Including/Requiring within an application


I find myself writing frameworks all the time, each with different features, different ways of going about things and different focuses.

Off Topic:

Strangely enough, I rarely do projects beyond the framework stage. I suppose its the theory and potential I enjoy rather than extending it to something useful. Anyone else in the same boat? :stuck_out_tongue:

One thing that I change between projects is the way one file imports another, inside an application. Usually the method I’d use is:

  1. The main application initial file loads all the function files
  2. It then loads the main system class files
  3. Autoloading is used to load models etc

However, one thing I’ve been using in my latest framework is include_once’ing all files required in every file. For example, if the action/view of a model needs to load model and a function file for creating a short summary from a larger text, it would start with:


I find that, this way, only functions that are needed are loaded, and a plugin could almost act stand-alone, as long as it was included from a file giving it the required start-up variables.

So, I was wondering - what is your preferred including/requiring method in your applications? What are the benefits over other methods?

I favour autoloading pretty much everything since it makes adding and removing class files fairly transparent. Secondly there is an implicit cost in using include_once or require_once which autoload does not have. Thirdly, opcode caches like APC have “issues” with the *_once functions.

The most performant approach is using plain include/require but that has it’s obvious drawbacks too.

For me, it’s [fphp]spl_autoload[/fphp] all the way. For one, it’s stackable, so I can have individual components with their own Autoload implementation and as long as they play nice (failing early with a request for non-component object) I can swip-swap 'em about as much as I like.

In addition to this, I find it’s easier to manage the application or autoloading of objects when I have a central place to control it.

For instance, given this, in my bootstrap…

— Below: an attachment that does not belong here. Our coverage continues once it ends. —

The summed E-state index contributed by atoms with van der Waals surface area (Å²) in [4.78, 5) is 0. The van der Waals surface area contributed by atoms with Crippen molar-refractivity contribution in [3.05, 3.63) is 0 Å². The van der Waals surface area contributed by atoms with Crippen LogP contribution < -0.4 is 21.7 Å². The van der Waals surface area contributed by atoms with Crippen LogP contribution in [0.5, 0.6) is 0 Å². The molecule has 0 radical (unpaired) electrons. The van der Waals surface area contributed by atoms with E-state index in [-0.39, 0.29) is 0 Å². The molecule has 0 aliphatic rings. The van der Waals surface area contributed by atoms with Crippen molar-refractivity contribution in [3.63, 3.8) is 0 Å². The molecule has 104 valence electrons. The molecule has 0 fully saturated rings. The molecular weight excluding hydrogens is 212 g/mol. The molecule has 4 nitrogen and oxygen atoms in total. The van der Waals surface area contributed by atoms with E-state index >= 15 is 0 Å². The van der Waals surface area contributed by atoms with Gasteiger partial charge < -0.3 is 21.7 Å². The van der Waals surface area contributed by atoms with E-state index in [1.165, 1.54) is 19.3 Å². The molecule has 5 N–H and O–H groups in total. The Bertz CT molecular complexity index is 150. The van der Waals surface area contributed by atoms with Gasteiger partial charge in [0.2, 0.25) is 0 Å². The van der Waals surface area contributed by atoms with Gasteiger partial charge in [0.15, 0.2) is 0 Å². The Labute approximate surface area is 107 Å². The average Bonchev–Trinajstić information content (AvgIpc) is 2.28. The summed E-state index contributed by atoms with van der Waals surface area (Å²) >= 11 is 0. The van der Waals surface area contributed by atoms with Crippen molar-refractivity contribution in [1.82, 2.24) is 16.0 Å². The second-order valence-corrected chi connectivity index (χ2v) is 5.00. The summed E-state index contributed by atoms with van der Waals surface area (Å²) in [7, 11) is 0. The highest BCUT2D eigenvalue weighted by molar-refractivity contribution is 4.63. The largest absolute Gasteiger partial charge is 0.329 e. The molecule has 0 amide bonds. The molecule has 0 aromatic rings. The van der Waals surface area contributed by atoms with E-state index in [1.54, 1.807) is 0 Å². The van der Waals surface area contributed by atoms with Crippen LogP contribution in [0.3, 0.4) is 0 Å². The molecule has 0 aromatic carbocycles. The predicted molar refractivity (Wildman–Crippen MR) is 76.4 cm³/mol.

class Application_Autoload
    static public function Register(){
        return spl_autoload_register(
    static public function Load($objectName){
        #validate, require_once


I can quite easily add behaviour to how the objects are supplied in the Application_Autoload::Load method, maybe store a map of where the required files are stored or filter out certain requests.

I find myself just doing a require_once for all classes I need. I see no need to do an include if you NEED that particular function/method. If you go with “well at least some of the page can load” then what’s the point in showing a broken page for?

I honestly don’t see the need for an autoloader method. What’s the difference between using require_once and autoloading? When you initiate an object, it’s gonna be required/included for you anyway.

class foo {
  public function __autoload($class_name) {
    require_once $class_name . '.php';

  public function __autoload(array $classNames) {
    foreach($classNames as $class)
      require_once $class . '.php';

//When you can just do this:
require_once 'class.b.php';

class c extends b {


require_once 'functions.php';

class c {


Both locations (either at the top or in _autoload) provide a nice location to store all the external files that are needed. The only reason to actually use autoloader if it had some type of performance increase. And in that, case, how much more of a boost would it really be? I would imagine that it would be marginal.

Something did catch my attention though, and that’s Anthony’s way with spl_autoload. It seems to provide that little extra reason to go with it then just plain autoload.

I use autoloading, I don’t really like having to use include or require anywhere in my code unless I must. I mostly use indexing cause I use strange naming conventions and structuring.

<?php namespace Markdown;

 * Attemps to assign a global "__autoload" function to spl_autoload stack. Using
 * spl_autoload_register overrides any global "__autoload" function.